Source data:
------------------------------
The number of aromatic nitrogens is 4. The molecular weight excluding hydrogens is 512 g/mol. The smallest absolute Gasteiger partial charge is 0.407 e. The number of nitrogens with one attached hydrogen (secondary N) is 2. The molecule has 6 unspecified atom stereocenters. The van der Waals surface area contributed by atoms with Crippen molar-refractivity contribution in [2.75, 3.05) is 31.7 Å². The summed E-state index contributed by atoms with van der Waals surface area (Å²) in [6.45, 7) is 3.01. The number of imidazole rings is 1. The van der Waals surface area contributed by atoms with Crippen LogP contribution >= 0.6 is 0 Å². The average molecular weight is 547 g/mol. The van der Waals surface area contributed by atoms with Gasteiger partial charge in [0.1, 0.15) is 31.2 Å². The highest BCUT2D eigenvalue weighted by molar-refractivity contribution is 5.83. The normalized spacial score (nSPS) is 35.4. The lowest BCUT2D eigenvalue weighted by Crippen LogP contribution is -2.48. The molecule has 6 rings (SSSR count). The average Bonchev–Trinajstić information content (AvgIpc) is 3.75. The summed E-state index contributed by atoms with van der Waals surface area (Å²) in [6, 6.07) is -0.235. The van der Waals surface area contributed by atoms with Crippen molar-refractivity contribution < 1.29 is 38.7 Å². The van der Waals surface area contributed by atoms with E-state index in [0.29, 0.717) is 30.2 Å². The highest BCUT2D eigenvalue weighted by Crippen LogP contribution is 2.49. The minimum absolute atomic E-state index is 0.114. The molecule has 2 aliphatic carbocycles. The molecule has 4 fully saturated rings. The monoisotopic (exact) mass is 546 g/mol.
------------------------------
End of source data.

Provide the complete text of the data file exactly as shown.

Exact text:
The number of aromatic nitrogens is 4. The molecular weight excluding hydrogens is 512 g/mol. The smallest absolute Gasteiger partial charge is 0.407 e. The number of nitrogens with one attached hydrogen (secondary N) is 2. The molecule has 6 unspecified atom stereocenters. The van der Waals surface area contributed by atoms with Crippen molar-refractivity contribution in [2.75, 3.05) is 31.7 Å². The summed E-state index contributed by atoms with van der Waals surface area (Å²) in [6.45, 7) is 3.01. The number of imidazole rings is 1. The van der Waals surface area contributed by atoms with Crippen LogP contribution >= 0.6 is 0 Å². The average molecular weight is 547 g/mol. The van der Waals surface area contributed by atoms with Gasteiger partial charge in [0.1, 0.15) is 31.2 Å². The highest BCUT2D eigenvalue weighted by molar-refractivity contribution is 5.83. The normalized spacial score (nSPS) is 35.4. The lowest BCUT2D eigenvalue weighted by Crippen LogP contribution is -2.48. The molecule has 6 rings (SSSR count). The average Bonchev–Trinajstić information content (AvgIpc) is 3.75. The summed E-state index contributed by atoms with van der Waals surface area (Å²) in [6, 6.07) is -0.235. The van der Waals surface area contributed by atoms with Crippen molar-refractivity contribution < 1.29 is 38.7 Å². The van der Waals surface area contributed by atoms with E-state index in [0.29, 0.717) is 30.2 Å². The highest BCUT2D eigenvalue weighted by Crippen LogP contribution is 2.49. The minimum absolute atomic E-state index is 0.114. The molecule has 2 aliphatic carbocycles. The molecule has 4 fully saturated rings. The monoisotopic (exact) mass is 546 g/mol.